There are a number of campaign finance reform bills pending in Congress, in both the House and the Senate. I’m wondering if you’ve had an opportunity to look at those?

Yes. They’re all very partial reforms. The bills get watered down in the attempt to get them through the Congress.

Senator Russell Feingold [D-Wisconsin] told me that he supports full public financing. He introduced a bill to that effect at the beginning of the 104th Congress that didn’t go anywhere.

That’s right, it has to be done at the state level, too, to light a fire under Congress. States that allow ballot initiatives—like Missouri and Oregon—a

re the ones most likely to pass reform packages.

Is there anything the average person can do to influence campaign finance reform?

It has to come from the people. It doesn’t take that many—a quarter of a million people making it their civic hobby could bring it home. People don’t realize how little it takes, considering the size of the population.

The Center for Responsive Politics makes a point that individual contributions are more important than PACs, just in terms of the amount of money raised.

Yes, that’s definitely true in terms of cash, but not in terms of focused quid pro quo. When the auto dealers give money, everybody knows what to expect in return. It’s much more focused, much more corrupt.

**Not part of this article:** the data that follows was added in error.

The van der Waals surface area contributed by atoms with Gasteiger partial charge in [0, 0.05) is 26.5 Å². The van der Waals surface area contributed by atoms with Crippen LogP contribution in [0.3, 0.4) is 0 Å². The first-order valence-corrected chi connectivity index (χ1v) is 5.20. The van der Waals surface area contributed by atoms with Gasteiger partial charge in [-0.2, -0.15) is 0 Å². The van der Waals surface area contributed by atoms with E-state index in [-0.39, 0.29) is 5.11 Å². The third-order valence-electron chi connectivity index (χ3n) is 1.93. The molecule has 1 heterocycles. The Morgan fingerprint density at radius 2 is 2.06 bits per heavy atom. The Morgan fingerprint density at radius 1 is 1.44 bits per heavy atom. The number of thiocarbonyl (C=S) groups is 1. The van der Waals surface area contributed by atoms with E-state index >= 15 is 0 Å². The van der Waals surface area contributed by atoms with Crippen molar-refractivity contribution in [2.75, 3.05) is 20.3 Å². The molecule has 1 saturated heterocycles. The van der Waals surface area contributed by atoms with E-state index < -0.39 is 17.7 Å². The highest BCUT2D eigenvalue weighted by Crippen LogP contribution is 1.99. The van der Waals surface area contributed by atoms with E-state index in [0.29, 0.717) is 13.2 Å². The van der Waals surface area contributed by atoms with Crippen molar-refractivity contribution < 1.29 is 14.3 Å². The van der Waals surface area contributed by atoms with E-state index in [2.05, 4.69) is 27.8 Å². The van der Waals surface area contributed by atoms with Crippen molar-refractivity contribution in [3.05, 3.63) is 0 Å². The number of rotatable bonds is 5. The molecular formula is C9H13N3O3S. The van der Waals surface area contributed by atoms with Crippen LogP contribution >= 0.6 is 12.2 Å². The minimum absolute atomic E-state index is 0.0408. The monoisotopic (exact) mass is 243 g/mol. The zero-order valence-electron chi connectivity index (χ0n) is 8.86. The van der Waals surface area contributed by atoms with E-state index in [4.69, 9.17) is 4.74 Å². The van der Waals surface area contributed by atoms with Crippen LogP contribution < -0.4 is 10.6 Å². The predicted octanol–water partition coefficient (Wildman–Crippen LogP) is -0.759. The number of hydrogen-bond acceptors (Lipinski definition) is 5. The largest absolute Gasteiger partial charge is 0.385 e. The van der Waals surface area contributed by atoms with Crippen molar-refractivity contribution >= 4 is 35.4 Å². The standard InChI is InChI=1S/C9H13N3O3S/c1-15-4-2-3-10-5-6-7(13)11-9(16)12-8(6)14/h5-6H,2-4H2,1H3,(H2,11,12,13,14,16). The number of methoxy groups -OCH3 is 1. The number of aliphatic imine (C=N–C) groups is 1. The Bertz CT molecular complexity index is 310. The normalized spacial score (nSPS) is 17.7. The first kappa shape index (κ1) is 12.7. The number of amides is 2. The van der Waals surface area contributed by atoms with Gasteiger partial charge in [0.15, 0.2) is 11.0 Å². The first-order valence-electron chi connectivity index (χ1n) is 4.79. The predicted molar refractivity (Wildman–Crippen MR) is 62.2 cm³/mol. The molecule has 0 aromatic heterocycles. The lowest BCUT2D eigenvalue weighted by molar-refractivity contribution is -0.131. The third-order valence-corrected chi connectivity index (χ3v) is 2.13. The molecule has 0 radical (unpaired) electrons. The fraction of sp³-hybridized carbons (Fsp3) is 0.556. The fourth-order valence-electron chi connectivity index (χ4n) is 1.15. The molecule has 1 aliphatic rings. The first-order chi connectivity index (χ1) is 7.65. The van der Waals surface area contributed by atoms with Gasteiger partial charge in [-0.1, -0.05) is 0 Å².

But if an auto dealer brings in bundled, individual contributions from all his family, isn’t there a quid pro quo to that as well? Don’t the representatives know there that money comes from?

It’s not as organized. Congressmen and Senators keep in touch with their bribes. They’ve got a staff; they monitor, whereas an individual multimillionaire might not be quite as rigorous. PACs have to deliver; they have employees who basically have to get results. A multimillionaire doesn’t give a damn about that.

Do you think there are any good national models for election financing out there?

Certainly. England, for instance, gives its political parties free TV time. Other countries aren’t as frenzied about spending, but I think it’s partly because there are different amenities that candidates get from the public sector.